2017-09-07 / Nature

Birding by Ear is an Acquired Skill

By Charles Avenengo

Hearing, for birdwatchers, while subtler than the sense of sight, is equally important. Bird song is everywhere, and an experienced birdwatcher can stand virtually anywhere and distinguish the various bird songs without actually seeing the birds. These identifications are often made from great distances. When a bird song or call is out of the ordinary, it draws scrutiny and warrants investigation, often leading to the discovery of a rare or uncommon species.

While most birdwatchers in the field can identify bird songs delivered primarily during breeding season, call notes present a more challenging skill set. Uttered all year, a call note is generally a single note, often a “chirp,” and it represents a completely different part of a bird’s vocabulary.

A call note indicates many things. It could be an alarm in response to a nearby predator, aggression against a rival, or a way to maintain contact between other members of a flock. Skilled birdwatchers can rattle off the presence of birds not only by their song, but by their call notes, many of which are barely audible.

Highly skilled birdwatchers can also identify flight calls. Most flight calls occur during nocturnal bird migration, when birds fly overhead, and these vocalizations serve as notes used primarily to keep flocks together. Only a small percentage of birdwatchers have the ability to identify these flight calls, as the birds fly by swiftly at night.

In the tropics, field ornithologists, often faced with the inability to penetrate a dense jungle full of danger, are forced to stay on the trail. Sorting out the various calls by sound is crucial. Birds proliferate in the tropics, and every few years a bird species new to science is discovered.

Invariably, these species are initially identified by their calls or songs. A recording is made of the sounds and subsequently studied. Scientists then close in for the visual proofs, if it is indeed a new sound. Only a handful of birdwatchers are at this level of identifying tropical birds by ear alone.

In the U.S., an extreme sound challenge is put to the test at night. On a variation of the “Big Day,” an event conducted generally in spring, when birdwatchers attempt to see or hear as many bird species as possible in a single day, the “Big Night” has evolved in recent years. Because it is conducted after dusk and before dawn, it is naturally dark and birds are rarely seen, so identification by sound is the crucial element. A recent Big Night in Colorado yielded 47 species identified over the course of a single night.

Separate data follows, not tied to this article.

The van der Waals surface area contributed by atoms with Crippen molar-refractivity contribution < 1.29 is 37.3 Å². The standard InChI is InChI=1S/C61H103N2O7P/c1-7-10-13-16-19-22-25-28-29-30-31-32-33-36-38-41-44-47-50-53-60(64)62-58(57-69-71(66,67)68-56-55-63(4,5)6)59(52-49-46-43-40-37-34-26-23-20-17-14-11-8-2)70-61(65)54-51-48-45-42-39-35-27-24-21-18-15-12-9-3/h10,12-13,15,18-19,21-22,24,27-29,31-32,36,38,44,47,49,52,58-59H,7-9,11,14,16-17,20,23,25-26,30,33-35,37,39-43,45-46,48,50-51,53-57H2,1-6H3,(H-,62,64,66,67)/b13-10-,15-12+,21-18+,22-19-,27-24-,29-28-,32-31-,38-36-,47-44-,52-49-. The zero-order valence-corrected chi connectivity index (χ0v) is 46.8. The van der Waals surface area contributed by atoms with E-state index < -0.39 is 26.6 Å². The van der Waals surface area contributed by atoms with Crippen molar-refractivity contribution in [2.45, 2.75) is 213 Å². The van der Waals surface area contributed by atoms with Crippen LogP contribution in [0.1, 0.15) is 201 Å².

Of course, practice helps. For this, there are aids. An industry has been created to help birding by ear. Most notable is the advent of digital audio devices, tapes and applications (apps) of bird songs and calls. Birdwatchers listen to these tapes and apps to practice sorting out the various notes they will hear once they are in the field.

These aids are also used to draw in shy birds. In a process called taping or “playback,” birdwatchers use tapes of a particular bird’s song or call to lure in the species. Upon hearing the taped call, the bird will aggressively emerge to investigate the potential rival intruding into its territory. While highly effective, the use of playback can be considered unethical, and there is a debate surrounding the use of the recorded bird song. At some wildlife reserves, including the Norman Bird Sanctuary, playback is not allowed.

Finally, for the hard of hearing or for beginners, technology is helping. Bird song recognition algorithm apps have been in development for over a decade and are just beginning to hit the market. Similar to the Shazam app, which enables users to point their devices at music to identify a song, the bird song recognition apps pick up bird songs and calls in the wild, identifying the vocalizing bird.

Without sound identification, it would still be a “jungle” out there for birdwatchers.

Naturalist Charles Avenengo has been chasing Aquidneck Island wildlife for more than 40 years.

Return to top